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REVIEW: 'So Help Me Todd' gives Marcia Gay Harden, Skylar Astin a nice place to play

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If you gave “Murder, She Wrote” a contemporary spin and added in plenty of new media, you’d wind up with “So Help Me Todd,” a fun new mystery that brings out the best in Marcia Gay Harden and Skylar Astin.

The two play a mother/son team who investigate cases in her blue-chip law firm in Portland. First, though, they have a little personal history to be mined.

Todd, it seems, lost his license as an investigator and is at a loss where to turn. Mom has always bailed him out and now needs a little help of her own: Her husband has suddenly disappeared. Using easily accessible tech skills, Todd discovers he’s still around. In the process, mom learns there’s a way to get info that doesn’t involve a request for records and an extended wait.

Todd is like every adult child of a tech-impaired parent. He has to introduce her to the joys of social media, surveillance and search engines. In no time, she’s practically an influencer.

Created by Scott Prendergast and loosely based on his own life, the series fits well in the CBS family – not too taxing but filled with enough mystery to keep a viewer engaged.

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What really works is the chemistry between Harden and Astin. She’s like Christine Baranski in “The Good Fight”; he’s like Martin Short in “Only Murders in the Building.” The two play off each other well and plus the cases with her ability to mine drama and his to find the humor.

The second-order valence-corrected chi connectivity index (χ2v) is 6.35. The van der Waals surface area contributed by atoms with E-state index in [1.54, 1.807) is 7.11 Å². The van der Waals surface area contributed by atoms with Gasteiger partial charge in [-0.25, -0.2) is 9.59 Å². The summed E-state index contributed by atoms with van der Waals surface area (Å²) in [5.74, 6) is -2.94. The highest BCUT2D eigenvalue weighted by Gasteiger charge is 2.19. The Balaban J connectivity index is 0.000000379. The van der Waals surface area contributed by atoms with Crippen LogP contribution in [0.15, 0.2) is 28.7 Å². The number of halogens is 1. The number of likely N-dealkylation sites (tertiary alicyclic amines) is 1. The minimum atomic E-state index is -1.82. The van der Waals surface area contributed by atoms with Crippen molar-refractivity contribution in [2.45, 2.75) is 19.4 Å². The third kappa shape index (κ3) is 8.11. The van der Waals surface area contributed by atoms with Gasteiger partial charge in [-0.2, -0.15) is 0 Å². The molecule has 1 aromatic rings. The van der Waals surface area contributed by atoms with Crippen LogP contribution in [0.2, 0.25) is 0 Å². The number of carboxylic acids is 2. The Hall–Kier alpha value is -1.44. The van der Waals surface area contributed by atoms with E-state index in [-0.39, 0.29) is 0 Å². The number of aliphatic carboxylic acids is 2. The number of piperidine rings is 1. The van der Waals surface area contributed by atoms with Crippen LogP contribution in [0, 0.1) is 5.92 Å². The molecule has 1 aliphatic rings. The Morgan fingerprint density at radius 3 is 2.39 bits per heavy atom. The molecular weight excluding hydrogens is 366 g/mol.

To complicate matters, he has a sister (Madeline Wise) who appears to have succeeded where he hasn’t. He lives in her garage; she protects both sides during frequent family interrogations. She has baggage, too, but it doesn’t get thrown on the cart until the mother/son working relationship gets some traction.

At the office, he’s at odds with a co-worker who doesn’t approve of his unorthodox (read: illegal) ways of getting information. Lyle (smartly played by Tristen J. Winger) holds the line even when mom won’t.

In the first handful of episodes, there’s a “Perry Mason” approach to solving crimes. It works because there’s a learning curve that manages to include everything from MP9 files to podcasts.

Astin, who has been a big asset in series that haven’t made it, has a Neil Patrick Harris quality that enables him to both stand up to Harden and support her.

Their facility with physical comedy lifts “So Help Me Todd” just when it seems like it could go down a road CBS has already been. When the learning curve flattens, success will hinge on their ability to play. Right now, it looks solid. But even a “Bull” can be stretched only so far.

“So Help Me Todd” begins Sept. 29 on CBS.

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